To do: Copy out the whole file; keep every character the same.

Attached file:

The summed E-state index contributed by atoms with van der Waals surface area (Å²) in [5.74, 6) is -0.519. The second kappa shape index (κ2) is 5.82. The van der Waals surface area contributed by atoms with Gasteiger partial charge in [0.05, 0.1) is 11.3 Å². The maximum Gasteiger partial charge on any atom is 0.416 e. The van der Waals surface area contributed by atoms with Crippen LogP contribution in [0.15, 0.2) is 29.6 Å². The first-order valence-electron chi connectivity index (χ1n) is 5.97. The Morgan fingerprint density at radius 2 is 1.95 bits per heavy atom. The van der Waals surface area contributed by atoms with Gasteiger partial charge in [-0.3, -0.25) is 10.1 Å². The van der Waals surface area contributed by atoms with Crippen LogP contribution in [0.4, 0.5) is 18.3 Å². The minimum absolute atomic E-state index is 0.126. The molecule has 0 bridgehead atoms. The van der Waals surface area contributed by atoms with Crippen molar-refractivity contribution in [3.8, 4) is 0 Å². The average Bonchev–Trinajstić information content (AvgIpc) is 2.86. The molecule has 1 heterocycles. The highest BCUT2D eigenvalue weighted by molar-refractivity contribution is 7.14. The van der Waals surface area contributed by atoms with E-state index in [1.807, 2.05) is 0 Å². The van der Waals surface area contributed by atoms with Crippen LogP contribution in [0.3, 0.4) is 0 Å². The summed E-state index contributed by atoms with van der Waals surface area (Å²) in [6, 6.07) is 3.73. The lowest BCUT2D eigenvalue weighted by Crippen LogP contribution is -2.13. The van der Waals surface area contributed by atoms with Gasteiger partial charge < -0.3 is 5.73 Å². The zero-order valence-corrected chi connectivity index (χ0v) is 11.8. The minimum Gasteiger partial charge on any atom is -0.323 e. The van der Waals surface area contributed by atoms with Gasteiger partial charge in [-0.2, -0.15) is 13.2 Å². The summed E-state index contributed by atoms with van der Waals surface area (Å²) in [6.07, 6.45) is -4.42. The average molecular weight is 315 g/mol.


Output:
The summed E-state index contributed by atoms with van der Waals surface area (Å²) in [5.74, 6) is -0.519. The second kappa shape index (κ2) is 5.82. The van der Waals surface area contributed by atoms with Gasteiger partial charge in [0.05, 0.1) is 11.3 Å². The maximum Gasteiger partial charge on any atom is 0.416 e. The van der Waals surface area contributed by atoms with Crippen LogP contribution in [0.15, 0.2) is 29.6 Å². The first-order valence-electron chi connectivity index (χ1n) is 5.97. The Morgan fingerprint density at radius 2 is 1.95 bits per heavy atom. The van der Waals surface area contributed by atoms with Gasteiger partial charge in [-0.3, -0.25) is 10.1 Å². The van der Waals surface area contributed by atoms with Crippen LogP contribution in [0.4, 0.5) is 18.3 Å². The minimum absolute atomic E-state index is 0.126. The molecule has 0 bridgehead atoms. The van der Waals surface area contributed by atoms with Crippen molar-refractivity contribution in [3.8, 4) is 0 Å². The average Bonchev–Trinajstić information content (AvgIpc) is 2.86. The molecule has 1 heterocycles. The highest BCUT2D eigenvalue weighted by molar-refractivity contribution is 7.14. The van der Waals surface area contributed by atoms with E-state index in [1.807, 2.05) is 0 Å². The van der Waals surface area contributed by atoms with Crippen LogP contribution in [0.3, 0.4) is 0 Å². The summed E-state index contributed by atoms with van der Waals surface area (Å²) in [6, 6.07) is 3.73. The lowest BCUT2D eigenvalue weighted by Crippen LogP contribution is -2.13. The van der Waals surface area contributed by atoms with Gasteiger partial charge < -0.3 is 5.73 Å². The zero-order valence-corrected chi connectivity index (χ0v) is 11.8. The minimum Gasteiger partial charge on any atom is -0.323 e. The van der Waals surface area contributed by atoms with Gasteiger partial charge in [-0.2, -0.15) is 13.2 Å². The summed E-state index contributed by atoms with van der Waals surface area (Å²) in [6.07, 6.45) is -4.42. The average molecular weight is 315 g/mol.